Why Run With Your Dog?

Personal training for dogs. You’re kidding, right? Actually, no, we’re not. Research suggests up to 40% of our dogs are overweight, and they suffer from the same health complications that overweight people do. Veterinarians (including myself) are becoming more and more concerned about the increase in joint pain, heart disease and other obesity related illnesses in dogs. Hence, Pooch to 5k. Dogs can’t lift weights, or use the gym. If you’re going to increase their fat burning, you need to increase the intensity of their exercise. This means that a daily stroll just won’t cut it any more, it’s too laid back. The Pooch to 5k program will help you get your dog from doing nothing much to comfortably running 5km, over a period of 12 weeks.

Because you’ll be running with your dog, you’ll also get a great workout three times a week, as you train yourself to run 5km. Why not subscribe to our dog health and fitness newsletter and grab your dog, and you’re ready to go!


Measuring Temperature


I recently found some notes I’d taken earlier this year, about how hot Guinness became when I was running with him. How did you measure that, I hear you ask. Well, the only way to accurately take a dog’s temperature is rectally.

While we were running I stopped and took his rectal temperature every 5 minutes. He was less than impressed. I was a bit worried about people thinking I was weird, so I tried to do it behind a bush. I’m not sure this helped. What would you think if you saw someone behind a bush, having a close look at their dog’s bottom?

Anyway, it was a summer day, clear blue skies, no breeze and about 5pm in the afternoon. The scary thing was that within 15 minutes, Guinness’s body temperature was over 40 degrees C. For our American readers, that’s 104 degrees F. Definitely getting into the danger zone.

Admittedly, Guinness is black and soaks up solar radiation very easily. However, it’s worth noting how quickly his temperature began to rise. He was panting but would have cheerfully kept running with me. I stopped the run and let him have a paddle in the lake, and sat for a while in the shade of a tree. He was fine.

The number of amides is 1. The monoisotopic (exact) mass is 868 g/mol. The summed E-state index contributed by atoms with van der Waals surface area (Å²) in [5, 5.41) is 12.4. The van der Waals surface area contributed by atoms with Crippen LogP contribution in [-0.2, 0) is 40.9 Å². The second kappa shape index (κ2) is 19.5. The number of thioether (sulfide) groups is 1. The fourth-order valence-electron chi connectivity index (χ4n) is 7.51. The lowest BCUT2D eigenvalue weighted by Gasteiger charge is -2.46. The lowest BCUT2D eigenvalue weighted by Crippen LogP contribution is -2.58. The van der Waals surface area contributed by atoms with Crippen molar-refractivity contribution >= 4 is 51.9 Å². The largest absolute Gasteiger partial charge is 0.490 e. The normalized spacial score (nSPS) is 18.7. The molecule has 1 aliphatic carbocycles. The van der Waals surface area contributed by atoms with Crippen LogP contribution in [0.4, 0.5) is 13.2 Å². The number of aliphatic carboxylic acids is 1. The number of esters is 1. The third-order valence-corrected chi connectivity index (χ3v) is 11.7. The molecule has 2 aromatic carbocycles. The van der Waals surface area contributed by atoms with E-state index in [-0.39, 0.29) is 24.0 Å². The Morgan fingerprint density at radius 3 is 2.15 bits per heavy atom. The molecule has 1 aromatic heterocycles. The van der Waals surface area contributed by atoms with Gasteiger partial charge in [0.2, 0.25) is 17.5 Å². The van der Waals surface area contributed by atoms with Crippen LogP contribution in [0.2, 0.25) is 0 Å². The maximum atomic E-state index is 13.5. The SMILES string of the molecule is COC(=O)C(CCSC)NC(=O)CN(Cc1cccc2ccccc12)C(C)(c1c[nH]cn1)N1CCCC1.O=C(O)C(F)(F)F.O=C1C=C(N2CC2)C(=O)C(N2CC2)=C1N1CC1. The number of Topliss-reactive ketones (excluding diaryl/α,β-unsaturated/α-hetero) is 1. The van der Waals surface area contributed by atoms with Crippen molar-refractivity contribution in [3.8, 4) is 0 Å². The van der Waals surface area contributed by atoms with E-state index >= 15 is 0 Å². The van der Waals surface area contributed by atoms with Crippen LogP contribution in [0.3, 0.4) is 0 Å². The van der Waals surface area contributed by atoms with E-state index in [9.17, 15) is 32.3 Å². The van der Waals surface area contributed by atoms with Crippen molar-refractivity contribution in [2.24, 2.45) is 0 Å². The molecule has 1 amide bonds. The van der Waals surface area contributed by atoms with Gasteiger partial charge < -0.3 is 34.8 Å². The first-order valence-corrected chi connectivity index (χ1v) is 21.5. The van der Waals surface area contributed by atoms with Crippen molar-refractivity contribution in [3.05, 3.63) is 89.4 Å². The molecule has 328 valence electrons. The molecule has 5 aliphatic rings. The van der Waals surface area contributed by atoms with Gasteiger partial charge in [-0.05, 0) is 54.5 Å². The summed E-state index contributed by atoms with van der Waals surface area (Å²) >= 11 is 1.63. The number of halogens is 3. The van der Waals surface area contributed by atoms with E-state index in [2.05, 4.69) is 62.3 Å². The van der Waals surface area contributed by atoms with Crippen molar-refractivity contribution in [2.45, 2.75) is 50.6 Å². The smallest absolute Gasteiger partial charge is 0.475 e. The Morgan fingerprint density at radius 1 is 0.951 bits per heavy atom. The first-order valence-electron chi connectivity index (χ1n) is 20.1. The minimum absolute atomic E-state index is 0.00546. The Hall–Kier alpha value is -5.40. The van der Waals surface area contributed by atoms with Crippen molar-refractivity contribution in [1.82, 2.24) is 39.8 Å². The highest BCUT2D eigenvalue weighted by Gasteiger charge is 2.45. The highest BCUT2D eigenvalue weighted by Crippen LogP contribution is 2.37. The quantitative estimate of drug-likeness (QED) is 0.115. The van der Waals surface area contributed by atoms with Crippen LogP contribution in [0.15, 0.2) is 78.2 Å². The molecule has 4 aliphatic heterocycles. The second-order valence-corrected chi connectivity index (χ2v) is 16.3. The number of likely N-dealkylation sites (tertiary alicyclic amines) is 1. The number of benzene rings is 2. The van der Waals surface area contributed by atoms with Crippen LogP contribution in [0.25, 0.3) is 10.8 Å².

This needs to act as a reminder to us as we approach the Aussie summer. We are ultimately responsible for our dog’s health while we are running. They can’t sweat to cool down, and heat stroke is a very real possibility. I have personally known a dog to die of heat stroke after a run with her owner.

If you’re in doubt, err on the side of caution and leave your dog at home.

Categories : Dog Health



Wow! I hadn’t thought about that Audrey. Nina (tan staffy) seems to feel the heat so much more than Isabel ever did (White with black spots staffy)I only take Nina running these days & I have noticed that sometimes she does seem to take ages to cool down. Would it help to wet her down a little after a run?


Hi Judy

Wetting them down does seem to help, probably because it allows another way for evaporative cooling to happen. It would be really interesting to test temperatures in white dogs vs dark dogs, I definitely think there’d be a difference, just by virtue of absorbing radiant heat. Thanks for commenting 🙂


PS Dont forget to mark the thermometer with Fighto’s name in Sharpie lest an unsuspecting member of your family uses it for Little Jack! LOL!


Oh, definitely! LOL

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